When he ended up in a hospice and they each visited and got very upset my mother thought this was not good. We explained that their degree of upset corresponded to the close relationship they had with him.
After he died two of the grandchildren collected together stories from each grandchild about their memory of him and put it together as a shared speech at his funeral.
If I was ever having a moan about my parents one of my sons would always stand up for them.
My daughter used to be close to my mother, but as she has got older that bond has evaporated. My mother has a new partner and doesn't want to bother with her any more. Last time dd went to visit my mother was either at work or at the pub with her partner. Dd was left to her own devices. Dd also used to have to get 2 trains and 2 buses to get to Devon, my mother would never meet her halfway (say meet for the day in Exeter) and has never visited us where we live. Dd says she can't be bothered with her any more.
She is very close to my MIL and sees her a lot, often going around to sit and chat after college, and she also adored my FIL who died last year. For a couple of years she went there every day after school to drink tea and watch terrible telly like Midsomer Murders. They are lovely people and she enjoys/enjoyed their company.
Bloody hell, LeG, lots of parallels there
My FIL died last yr too, and my two endure "Countdown" and suchlike just to be close to my inlaw(s)
Anyfucker your MIL sounds like mine. Everyone loves her. She has 12 grandchildren and is also close to her nieces/great nieces etc. the house is always full of kids and young adults of all ages.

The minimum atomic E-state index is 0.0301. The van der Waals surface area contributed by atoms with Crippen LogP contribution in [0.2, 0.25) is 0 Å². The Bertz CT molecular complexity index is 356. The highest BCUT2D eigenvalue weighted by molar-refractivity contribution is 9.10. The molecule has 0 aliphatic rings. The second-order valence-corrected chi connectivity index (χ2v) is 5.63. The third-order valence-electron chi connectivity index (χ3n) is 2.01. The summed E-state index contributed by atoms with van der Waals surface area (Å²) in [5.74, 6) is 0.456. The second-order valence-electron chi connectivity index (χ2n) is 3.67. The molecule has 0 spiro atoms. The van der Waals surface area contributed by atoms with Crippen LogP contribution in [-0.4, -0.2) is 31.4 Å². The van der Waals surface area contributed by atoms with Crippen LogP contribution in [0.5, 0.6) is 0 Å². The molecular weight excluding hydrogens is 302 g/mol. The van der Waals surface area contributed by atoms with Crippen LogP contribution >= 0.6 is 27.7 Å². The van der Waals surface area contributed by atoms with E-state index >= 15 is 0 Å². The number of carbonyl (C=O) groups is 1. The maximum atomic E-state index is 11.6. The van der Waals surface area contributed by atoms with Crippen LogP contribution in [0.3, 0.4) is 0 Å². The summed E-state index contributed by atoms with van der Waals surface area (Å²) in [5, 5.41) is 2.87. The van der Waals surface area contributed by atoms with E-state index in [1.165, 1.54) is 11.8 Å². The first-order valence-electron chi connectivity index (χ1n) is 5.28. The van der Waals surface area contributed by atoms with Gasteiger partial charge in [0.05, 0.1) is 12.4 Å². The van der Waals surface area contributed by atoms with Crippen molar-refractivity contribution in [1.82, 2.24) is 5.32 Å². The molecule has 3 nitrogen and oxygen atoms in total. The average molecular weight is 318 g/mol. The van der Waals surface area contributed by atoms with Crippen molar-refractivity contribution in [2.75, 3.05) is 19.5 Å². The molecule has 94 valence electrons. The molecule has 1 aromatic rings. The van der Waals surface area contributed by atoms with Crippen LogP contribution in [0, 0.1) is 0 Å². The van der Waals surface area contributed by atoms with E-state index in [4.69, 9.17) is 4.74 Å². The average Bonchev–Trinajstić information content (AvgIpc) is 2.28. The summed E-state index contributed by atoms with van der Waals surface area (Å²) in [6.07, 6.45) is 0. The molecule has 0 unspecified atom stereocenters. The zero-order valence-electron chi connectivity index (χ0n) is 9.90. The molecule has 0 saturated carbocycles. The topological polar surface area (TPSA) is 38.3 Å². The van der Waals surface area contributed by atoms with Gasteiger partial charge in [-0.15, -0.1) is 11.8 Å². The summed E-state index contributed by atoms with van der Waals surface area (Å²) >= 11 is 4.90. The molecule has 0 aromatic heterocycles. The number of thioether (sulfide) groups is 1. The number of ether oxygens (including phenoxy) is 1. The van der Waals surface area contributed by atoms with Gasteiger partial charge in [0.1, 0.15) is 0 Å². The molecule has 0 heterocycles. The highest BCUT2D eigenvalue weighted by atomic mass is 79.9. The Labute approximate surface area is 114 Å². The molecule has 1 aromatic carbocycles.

They are always watching nonsense together, or just generally having a laugh and joke about something.
It was so sad when FIL died, but the house was never empty. Someone always stayed with MIL so she wasn't alone, and when FIL died there were more than 20 people in the hospital room. It's a lovely family of kind, normal people (not like my own at all).
I was with my FIL (and my MIL) when he died. Due to circumstances which would out me, there was just us three. There are no words for that.
Oh it's lovely that some have such close relationships. I'm not sure that I could do anything to make my DC's any better. We all went out yesterday and sat round having lunch and a laugh, but the generation gap seems to be widening.
Join the discussion
Registering is free, easy, and means you can join in the discussion, get discounts, win prizes and lots more.Register now
Already registered with Mumsnet? Log in to leave your comment or alternatively, sign in with Facebook or Google.
Please login first.